The interaction between social and scientific factors has long been acknowledged in discussions concerning the emergence and reemergence of infectious diseases. In this mini-course, we will investigate the various forces predisposing certain populations to disease epidemics. Through readings in microbiology and critical medical anthropology, we will explore the biologic, environmental, political, economic, and historic trends that have become embodied as infectious scourges past and present, including small pox, Bubonic plague, HIV/AIDS, malaria, and tuberculosis. In doing so we will raise key questions in the fields of disease epidemiology and social medicine, and make important qualitative critiques of contemporary public health initiatives. The goal of this mini-course is to introduce students interested in medicine, microbiology, public health, anthropology, social justice, and other related subjects to the approaches taken by disease epidemiologists and medical anthropologists to solve contemporary health crises and predict future epidemics.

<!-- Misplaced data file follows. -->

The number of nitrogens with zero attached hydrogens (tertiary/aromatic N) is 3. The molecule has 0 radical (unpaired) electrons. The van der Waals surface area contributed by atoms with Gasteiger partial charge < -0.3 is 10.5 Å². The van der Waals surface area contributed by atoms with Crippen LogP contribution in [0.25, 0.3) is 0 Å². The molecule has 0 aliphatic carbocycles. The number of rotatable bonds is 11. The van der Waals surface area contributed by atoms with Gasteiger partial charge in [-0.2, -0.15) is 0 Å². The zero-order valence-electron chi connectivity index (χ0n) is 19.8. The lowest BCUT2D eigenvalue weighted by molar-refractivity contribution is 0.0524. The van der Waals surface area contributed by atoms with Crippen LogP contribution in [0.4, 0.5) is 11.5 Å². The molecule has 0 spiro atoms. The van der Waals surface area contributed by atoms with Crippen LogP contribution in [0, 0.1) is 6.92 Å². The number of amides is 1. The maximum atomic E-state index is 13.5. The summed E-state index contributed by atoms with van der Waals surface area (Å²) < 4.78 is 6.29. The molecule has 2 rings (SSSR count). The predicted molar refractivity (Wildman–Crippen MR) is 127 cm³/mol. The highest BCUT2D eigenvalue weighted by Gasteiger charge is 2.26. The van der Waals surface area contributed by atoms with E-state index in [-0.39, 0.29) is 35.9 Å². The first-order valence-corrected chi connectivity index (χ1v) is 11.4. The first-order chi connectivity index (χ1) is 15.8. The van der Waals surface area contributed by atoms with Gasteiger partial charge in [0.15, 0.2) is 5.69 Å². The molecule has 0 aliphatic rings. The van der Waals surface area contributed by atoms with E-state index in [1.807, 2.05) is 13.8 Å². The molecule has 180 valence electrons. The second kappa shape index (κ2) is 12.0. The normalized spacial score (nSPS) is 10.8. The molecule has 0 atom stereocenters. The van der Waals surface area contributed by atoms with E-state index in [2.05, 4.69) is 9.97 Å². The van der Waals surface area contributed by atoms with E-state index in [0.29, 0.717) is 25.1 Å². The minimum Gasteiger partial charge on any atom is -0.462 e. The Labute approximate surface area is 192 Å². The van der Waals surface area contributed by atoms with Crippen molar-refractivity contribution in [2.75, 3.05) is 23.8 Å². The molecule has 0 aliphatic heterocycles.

We will begin with a brief introduction to disease epidemiology and critical anthropology followed by a series of readings from nonfiction books, ethnographies, journals, and edited volumes centered on the concepts of structural violence and disease evolution. Class discussion will be enlivened with excerpts from documentaries and public health conferences. No previous experience in anthropology, medicine, microbiology, or public health is required. Students are expected to participate actively in discussion and will be responsible for weekly reading responses and a final project.
Sept. 21, 28, Oct. 5, 12, 26, Nov. 2, 9, 16